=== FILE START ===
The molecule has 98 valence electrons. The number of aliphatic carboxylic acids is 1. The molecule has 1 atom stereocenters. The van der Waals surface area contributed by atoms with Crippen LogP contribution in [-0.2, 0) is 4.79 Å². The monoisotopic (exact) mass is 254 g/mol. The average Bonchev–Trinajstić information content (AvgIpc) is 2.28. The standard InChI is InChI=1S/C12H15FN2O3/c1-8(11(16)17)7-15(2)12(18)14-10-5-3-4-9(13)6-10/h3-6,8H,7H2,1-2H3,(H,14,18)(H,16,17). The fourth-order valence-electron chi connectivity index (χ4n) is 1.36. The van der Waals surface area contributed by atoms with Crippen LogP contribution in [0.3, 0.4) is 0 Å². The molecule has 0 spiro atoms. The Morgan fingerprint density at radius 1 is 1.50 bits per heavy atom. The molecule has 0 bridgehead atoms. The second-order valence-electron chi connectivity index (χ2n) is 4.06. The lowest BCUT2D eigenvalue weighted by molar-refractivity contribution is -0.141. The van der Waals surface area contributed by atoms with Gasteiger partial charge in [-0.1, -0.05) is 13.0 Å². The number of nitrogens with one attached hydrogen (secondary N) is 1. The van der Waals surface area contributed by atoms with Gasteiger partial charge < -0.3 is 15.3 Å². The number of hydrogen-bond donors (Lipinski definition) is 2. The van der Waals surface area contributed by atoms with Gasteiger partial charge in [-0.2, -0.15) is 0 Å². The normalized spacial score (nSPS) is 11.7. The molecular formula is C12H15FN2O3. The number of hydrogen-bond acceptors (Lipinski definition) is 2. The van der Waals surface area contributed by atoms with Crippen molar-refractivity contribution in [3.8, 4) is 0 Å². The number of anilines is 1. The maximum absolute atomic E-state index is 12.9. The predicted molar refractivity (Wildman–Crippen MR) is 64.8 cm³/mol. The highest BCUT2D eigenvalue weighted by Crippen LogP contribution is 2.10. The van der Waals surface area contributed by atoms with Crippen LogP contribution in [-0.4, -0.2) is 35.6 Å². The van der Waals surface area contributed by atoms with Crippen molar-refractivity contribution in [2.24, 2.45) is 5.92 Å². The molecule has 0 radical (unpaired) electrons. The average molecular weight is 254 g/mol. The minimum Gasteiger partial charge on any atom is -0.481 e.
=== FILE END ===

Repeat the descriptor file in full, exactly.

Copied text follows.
The molecule has 98 valence electrons. The number of aliphatic carboxylic acids is 1. The molecule has 1 atom stereocenters. The van der Waals surface area contributed by atoms with Crippen LogP contribution in [-0.2, 0) is 4.79 Å². The monoisotopic (exact) mass is 254 g/mol. The average Bonchev–Trinajstić information content (AvgIpc) is 2.28. The standard InChI is InChI=1S/C12H15FN2O3/c1-8(11(16)17)7-15(2)12(18)14-10-5-3-4-9(13)6-10/h3-6,8H,7H2,1-2H3,(H,14,18)(H,16,17). The fourth-order valence-electron chi connectivity index (χ4n) is 1.36. The van der Waals surface area contributed by atoms with Crippen LogP contribution in [0.3, 0.4) is 0 Å². The molecule has 0 spiro atoms. The Morgan fingerprint density at radius 1 is 1.50 bits per heavy atom. The molecule has 0 bridgehead atoms. The second-order valence-electron chi connectivity index (χ2n) is 4.06. The lowest BCUT2D eigenvalue weighted by molar-refractivity contribution is -0.141. The van der Waals surface area contributed by atoms with Gasteiger partial charge in [-0.1, -0.05) is 13.0 Å². The number of nitrogens with one attached hydrogen (secondary N) is 1. The van der Waals surface area contributed by atoms with Gasteiger partial charge < -0.3 is 15.3 Å². The number of hydrogen-bond donors (Lipinski definition) is 2. The van der Waals surface area contributed by atoms with Gasteiger partial charge in [-0.2, -0.15) is 0 Å². The normalized spacial score (nSPS) is 11.7. The molecular formula is C12H15FN2O3. The number of hydrogen-bond acceptors (Lipinski definition) is 2. The van der Waals surface area contributed by atoms with Crippen molar-refractivity contribution in [3.8, 4) is 0 Å². The number of anilines is 1. The maximum absolute atomic E-state index is 12.9. The predicted molar refractivity (Wildman–Crippen MR) is 64.8 cm³/mol. The highest BCUT2D eigenvalue weighted by Crippen LogP contribution is 2.10. The van der Waals surface area contributed by atoms with Crippen LogP contribution in [-0.4, -0.2) is 35.6 Å². The van der Waals surface area contributed by atoms with Crippen molar-refractivity contribution in [2.24, 2.45) is 5.92 Å². The molecule has 0 radical (unpaired) electrons. The average molecular weight is 254 g/mol. The minimum Gasteiger partial charge on any atom is -0.481 e.